Archive for May, 2008

May 25th, 2008

Leopard Sharks: Why I need 5MP, 8GB, and Cark Zeiss Optics in my Cell Phone

I reluctantly went swimming with a friend this morning at Aquatic Park in San Francisco. “Reluctant” is the word I use because the water is about 55 degrees Fahrenheit, and it’s hard to see anything when you’re swimming. In fact, it’s hard to even see your outstretched hand.

There were about 100 swimmers when we showed up this morning. We were only in the water about 15 minutes when everyone cleared out because a shark was sighted. They told us it wasn’t a dangerous shark, but given the events on the West coast this year involving sharks, we thought, “why risk it?”

I jogged back to my car and got my cell phone.

I was able to post the footage of the shark that I captured almost immediately. Was using a Nokia phone and their Ovi service.

Each time I have an experience like this – I see something I’d like to capture on video and show my mom, but the only camera I have is my cell phone.

Here’s the link.

May 23rd, 2008

TV: Do Consumers Want it in Their Cars?

Seems to be a hot topic this week that my colleague Michael Gartenberg and I are discussing.

Whether or not consumers want TV in their cars is a good starting point for a discussion of in-vehicle entertainment, but the other looming question is …is it technically feasible? let alone can anyone make money?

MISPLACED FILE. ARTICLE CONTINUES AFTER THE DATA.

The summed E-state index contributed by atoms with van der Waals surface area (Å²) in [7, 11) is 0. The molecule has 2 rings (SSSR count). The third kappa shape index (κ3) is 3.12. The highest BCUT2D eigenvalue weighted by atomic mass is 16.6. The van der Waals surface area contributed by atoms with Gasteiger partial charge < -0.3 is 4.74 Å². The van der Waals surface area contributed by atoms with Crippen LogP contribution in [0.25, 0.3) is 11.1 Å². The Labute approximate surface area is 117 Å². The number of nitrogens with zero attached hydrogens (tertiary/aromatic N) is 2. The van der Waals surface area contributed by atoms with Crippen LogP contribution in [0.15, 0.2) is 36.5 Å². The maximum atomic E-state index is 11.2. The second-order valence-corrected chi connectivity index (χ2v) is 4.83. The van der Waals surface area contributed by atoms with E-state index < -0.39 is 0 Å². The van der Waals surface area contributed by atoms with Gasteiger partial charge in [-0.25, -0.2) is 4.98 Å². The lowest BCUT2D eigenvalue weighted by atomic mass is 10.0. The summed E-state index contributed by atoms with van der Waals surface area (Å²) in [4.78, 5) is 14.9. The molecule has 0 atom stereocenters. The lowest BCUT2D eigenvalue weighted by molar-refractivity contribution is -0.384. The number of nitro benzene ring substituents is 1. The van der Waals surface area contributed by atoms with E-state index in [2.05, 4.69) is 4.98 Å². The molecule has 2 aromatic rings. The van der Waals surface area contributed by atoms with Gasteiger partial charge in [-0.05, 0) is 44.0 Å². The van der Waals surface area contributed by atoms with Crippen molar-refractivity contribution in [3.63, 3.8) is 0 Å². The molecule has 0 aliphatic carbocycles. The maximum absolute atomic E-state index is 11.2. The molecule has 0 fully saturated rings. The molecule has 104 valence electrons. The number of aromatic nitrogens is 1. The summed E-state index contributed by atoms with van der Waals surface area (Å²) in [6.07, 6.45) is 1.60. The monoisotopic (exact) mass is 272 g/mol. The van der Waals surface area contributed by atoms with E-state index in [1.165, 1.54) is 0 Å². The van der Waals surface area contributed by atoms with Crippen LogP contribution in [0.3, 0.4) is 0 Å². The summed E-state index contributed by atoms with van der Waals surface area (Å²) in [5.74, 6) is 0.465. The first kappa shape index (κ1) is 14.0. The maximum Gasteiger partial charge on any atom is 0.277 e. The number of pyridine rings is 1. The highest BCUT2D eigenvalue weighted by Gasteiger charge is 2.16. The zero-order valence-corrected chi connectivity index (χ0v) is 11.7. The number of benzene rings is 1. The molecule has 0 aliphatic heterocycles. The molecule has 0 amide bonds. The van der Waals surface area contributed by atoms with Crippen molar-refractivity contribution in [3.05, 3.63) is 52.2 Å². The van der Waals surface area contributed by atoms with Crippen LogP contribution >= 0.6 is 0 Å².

A taxi driver I met in Cleveland, OH had TV in his car. See this blog post from a few years ago. “Mobile Video – Midwest Reality Check”

What is in the news today is UIEvolution’s announcement with MobiTV. MediaFLO made their own announcement back in April at NAB.

What entertainment consumers want in their vehicles is an interesting question – one that I’m not going to answer. They do already have a radio. Those with music collections are taking them with them in the car with their iPods. Anyone can find a list of announcements made by Apple on integration of the iPod into the car on their press pages. Audio is a no-brainer. Video is tough for obvious reasons as it’s not allowed to distract a driver.

One interesting thing I find around these announcements is that they are simply announced plans to “think” about the possibility of putting broadcast video into cars or to “collaborate” or to show that it can be done. We haven’t seen announcements (at least that I’ve read) that speak to OEM interest or consumer interest.

In any case, there are a long list of challenges. Here are a few:

  • Many of the broadcast and 3G networks used to deliver this service do not blanket the country. They are in urban areas or those of high population density. MobiTV doesn’t require 3G, but I’m sure most experiences would be better with more bandwidth.
  • Back seat entertainment likely requires 6-8″ screens (or something like this). My iPhone is awesome when I hold it, and it’s great for watching video when I’m traveling. If you’re going to put the screen 2, 3 or 4 feet from a young child in the back seat, you need a bigger screen – more fps, pixels, etc. will make this a better picture. Noise, slow fps, low resolution, etc. is hidden better on a small screen.
  • Product development time for a car …. long – not in comparison to a new luxury jet plane, but compared to cell phones and consumer electronics, yes. And, then, it’s not going to come standard in a vehicle – consumers will have to raise their hands and be willing to pay hundreds or thousands of dollars. It’s also like buying a PC with built-in cellular connectivity – you have to choose a provider with the hardware. Auto OEM’s subsidize cars, but typically with their own financing arms. They don’t subsidize entertainment systems that don’t provide a payback to them like Telematics services do.